#3. Life Changes

Through your recovery journey, you will go through various stages of change. These changes can be extremely difficult to adjust to. This is especially true as you adjust your routine so that it no longer revolves around substance use.

As you work through the recovery process, you will develop new rituals and explore new activities. This can help you align your life with your goals of sobriety.

Change can be overwhelming for many people. Allowing yourself to move with the flow of change and accept the differences that arise can ease this process. To create a life you do not want to escape, change is essential.

#4. Life Vision

To work toward creating a lifestyle that you do not want to escape, it is important to understand what that lifestyle looks like. Answering the miracle question can help you to determine this.

It is helpful to have a vision for where you would ideally like to be. This ideal picture can help you to create goals that align with your dreams. You can also use this mental picture as a factor of motivation to continue your recovery. This life that you are picturing should be fulfilling all of your needs, creating a reality that you will not feel the urge to get away from.

Don’t Expect Perfection

When working toward your ideal lifestyle, it can be easy to assume that everything in your life will be near perfect once you reach this state. Realistically, that will never quite happen. Keeping realistic expectations for your lifestyle is essential.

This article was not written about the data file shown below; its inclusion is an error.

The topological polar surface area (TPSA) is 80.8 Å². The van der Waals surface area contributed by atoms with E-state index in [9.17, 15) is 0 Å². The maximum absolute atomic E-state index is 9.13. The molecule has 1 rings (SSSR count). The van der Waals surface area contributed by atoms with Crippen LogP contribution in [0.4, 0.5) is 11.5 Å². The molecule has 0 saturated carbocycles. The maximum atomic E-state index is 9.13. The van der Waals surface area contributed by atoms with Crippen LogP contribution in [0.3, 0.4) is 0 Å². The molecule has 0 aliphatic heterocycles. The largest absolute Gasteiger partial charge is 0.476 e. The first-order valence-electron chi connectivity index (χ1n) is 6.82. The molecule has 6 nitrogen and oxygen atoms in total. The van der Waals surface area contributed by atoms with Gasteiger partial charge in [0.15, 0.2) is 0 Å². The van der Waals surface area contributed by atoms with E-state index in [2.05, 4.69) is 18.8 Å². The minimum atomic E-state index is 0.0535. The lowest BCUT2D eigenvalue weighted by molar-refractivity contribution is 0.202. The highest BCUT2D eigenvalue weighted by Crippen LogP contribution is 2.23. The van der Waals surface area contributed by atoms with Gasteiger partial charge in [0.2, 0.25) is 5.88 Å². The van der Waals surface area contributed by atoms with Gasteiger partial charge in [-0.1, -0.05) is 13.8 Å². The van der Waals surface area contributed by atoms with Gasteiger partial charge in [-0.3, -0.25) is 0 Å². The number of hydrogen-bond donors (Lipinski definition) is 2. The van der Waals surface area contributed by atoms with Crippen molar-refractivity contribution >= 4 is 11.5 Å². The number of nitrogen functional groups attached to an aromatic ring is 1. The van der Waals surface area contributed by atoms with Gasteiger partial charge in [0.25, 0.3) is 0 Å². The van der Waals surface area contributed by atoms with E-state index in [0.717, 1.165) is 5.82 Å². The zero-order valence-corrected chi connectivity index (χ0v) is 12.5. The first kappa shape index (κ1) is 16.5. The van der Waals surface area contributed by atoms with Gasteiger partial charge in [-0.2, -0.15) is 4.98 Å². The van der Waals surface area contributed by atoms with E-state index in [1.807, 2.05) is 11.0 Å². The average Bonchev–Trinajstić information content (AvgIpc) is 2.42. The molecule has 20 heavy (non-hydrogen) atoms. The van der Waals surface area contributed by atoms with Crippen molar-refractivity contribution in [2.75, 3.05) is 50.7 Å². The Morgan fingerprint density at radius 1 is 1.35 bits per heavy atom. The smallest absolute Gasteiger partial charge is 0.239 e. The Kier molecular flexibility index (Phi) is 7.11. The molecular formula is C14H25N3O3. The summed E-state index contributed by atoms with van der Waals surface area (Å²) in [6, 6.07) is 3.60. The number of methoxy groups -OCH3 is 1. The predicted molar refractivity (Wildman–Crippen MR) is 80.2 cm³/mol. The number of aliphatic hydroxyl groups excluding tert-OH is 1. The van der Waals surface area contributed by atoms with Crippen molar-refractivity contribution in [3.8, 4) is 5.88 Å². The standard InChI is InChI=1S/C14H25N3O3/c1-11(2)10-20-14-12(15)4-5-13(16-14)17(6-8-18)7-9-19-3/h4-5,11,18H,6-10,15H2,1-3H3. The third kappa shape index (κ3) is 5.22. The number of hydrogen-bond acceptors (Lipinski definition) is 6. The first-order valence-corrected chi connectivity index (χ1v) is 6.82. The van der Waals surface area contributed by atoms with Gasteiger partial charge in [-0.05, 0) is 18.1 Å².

We may all wish to live in a world where we never have to work again and can live in a constant state of vacation. This is not realistic for most individuals. However, we can build a lifestyle with less stress and more enjoyment.

Practice Flexibility

As you work toward a more comfortable lifestyle for you, make sure you can still cope with hardships that will occur. Your overall lifestyle should be engaging and allow you to feel at home. It should not be an opportunity to run from stress or conflict.

Having the skills to cope with future relapse triggers and high levels of stress can help you to retain your lifestyle in the long run. Allow yourself to mess up at times without your setbacks causing you to give up on your goals.

Many individuals begin using substances to cope with the hardships of their reality. If you are stuck in a life that consistently brings you down, you likely will feel the need to escape from your reality regularly. Substance use is a common way to do this, reinforcing the cycle of addiction. By assessing your environmental factors, adhering to your values, accepting change, picturing your ideal life, and not expecting perfection, you can work towards building a life that you no longer wish to escape from. To learn more about building a life that you do not feel the need to escape from, reach out to Dream Recovery today at (657) 216-7218.